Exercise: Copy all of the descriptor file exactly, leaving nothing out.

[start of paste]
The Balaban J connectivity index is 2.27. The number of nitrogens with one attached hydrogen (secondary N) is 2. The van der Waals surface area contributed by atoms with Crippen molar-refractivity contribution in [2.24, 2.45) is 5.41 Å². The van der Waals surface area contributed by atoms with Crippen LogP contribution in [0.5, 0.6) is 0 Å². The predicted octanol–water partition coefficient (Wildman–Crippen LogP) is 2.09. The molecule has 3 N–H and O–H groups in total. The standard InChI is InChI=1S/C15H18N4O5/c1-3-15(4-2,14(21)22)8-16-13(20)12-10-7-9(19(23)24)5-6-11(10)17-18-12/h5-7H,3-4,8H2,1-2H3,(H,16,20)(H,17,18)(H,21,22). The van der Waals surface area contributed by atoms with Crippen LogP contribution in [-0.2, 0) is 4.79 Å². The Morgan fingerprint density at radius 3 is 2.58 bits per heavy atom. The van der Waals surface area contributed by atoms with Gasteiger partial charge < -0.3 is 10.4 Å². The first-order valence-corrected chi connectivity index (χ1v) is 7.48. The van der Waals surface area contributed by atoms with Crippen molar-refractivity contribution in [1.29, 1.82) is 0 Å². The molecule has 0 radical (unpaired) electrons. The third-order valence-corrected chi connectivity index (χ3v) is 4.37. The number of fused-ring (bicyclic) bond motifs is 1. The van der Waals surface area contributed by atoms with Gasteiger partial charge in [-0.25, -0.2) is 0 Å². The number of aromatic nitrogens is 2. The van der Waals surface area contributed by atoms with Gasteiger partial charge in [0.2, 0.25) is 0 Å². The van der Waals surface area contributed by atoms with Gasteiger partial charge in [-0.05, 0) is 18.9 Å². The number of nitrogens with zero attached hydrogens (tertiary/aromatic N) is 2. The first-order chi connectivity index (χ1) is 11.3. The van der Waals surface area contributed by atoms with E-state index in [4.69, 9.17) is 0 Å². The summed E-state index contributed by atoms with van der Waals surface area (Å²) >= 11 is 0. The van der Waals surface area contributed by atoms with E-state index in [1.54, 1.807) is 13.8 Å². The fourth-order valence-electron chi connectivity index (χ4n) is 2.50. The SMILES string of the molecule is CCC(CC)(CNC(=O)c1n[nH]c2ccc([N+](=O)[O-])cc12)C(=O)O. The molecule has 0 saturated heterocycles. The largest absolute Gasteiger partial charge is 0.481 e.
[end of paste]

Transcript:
The Balaban J connectivity index is 2.27. The number of nitrogens with one attached hydrogen (secondary N) is 2. The van der Waals surface area contributed by atoms with Crippen molar-refractivity contribution in [2.24, 2.45) is 5.41 Å². The van der Waals surface area contributed by atoms with Crippen LogP contribution in [0.5, 0.6) is 0 Å². The predicted octanol–water partition coefficient (Wildman–Crippen LogP) is 2.09. The molecule has 3 N–H and O–H groups in total. The standard InChI is InChI=1S/C15H18N4O5/c1-3-15(4-2,14(21)22)8-16-13(20)12-10-7-9(19(23)24)5-6-11(10)17-18-12/h5-7H,3-4,8H2,1-2H3,(H,16,20)(H,17,18)(H,21,22). The van der Waals surface area contributed by atoms with Crippen LogP contribution in [-0.2, 0) is 4.79 Å². The Morgan fingerprint density at radius 3 is 2.58 bits per heavy atom. The van der Waals surface area contributed by atoms with Gasteiger partial charge < -0.3 is 10.4 Å². The first-order valence-corrected chi connectivity index (χ1v) is 7.48. The van der Waals surface area contributed by atoms with Crippen molar-refractivity contribution in [1.29, 1.82) is 0 Å². The molecule has 0 radical (unpaired) electrons. The third-order valence-corrected chi connectivity index (χ3v) is 4.37. The number of fused-ring (bicyclic) bond motifs is 1. The van der Waals surface area contributed by atoms with Gasteiger partial charge in [-0.25, -0.2) is 0 Å². The number of aromatic nitrogens is 2. The van der Waals surface area contributed by atoms with Gasteiger partial charge in [0.2, 0.25) is 0 Å². The van der Waals surface area contributed by atoms with Gasteiger partial charge in [-0.05, 0) is 18.9 Å². The number of nitrogens with zero attached hydrogens (tertiary/aromatic N) is 2. The first-order chi connectivity index (χ1) is 11.3. The van der Waals surface area contributed by atoms with E-state index in [4.69, 9.17) is 0 Å². The summed E-state index contributed by atoms with van der Waals surface area (Å²) >= 11 is 0. The van der Waals surface area contributed by atoms with E-state index in [1.54, 1.807) is 13.8 Å². The fourth-order valence-electron chi connectivity index (χ4n) is 2.50. The SMILES string of the molecule is CCC(CC)(CNC(=O)c1n[nH]c2ccc([N+](=O)[O-])cc12)C(=O)O. The molecule has 0 saturated heterocycles. The largest absolute Gasteiger partial charge is 0.481 e.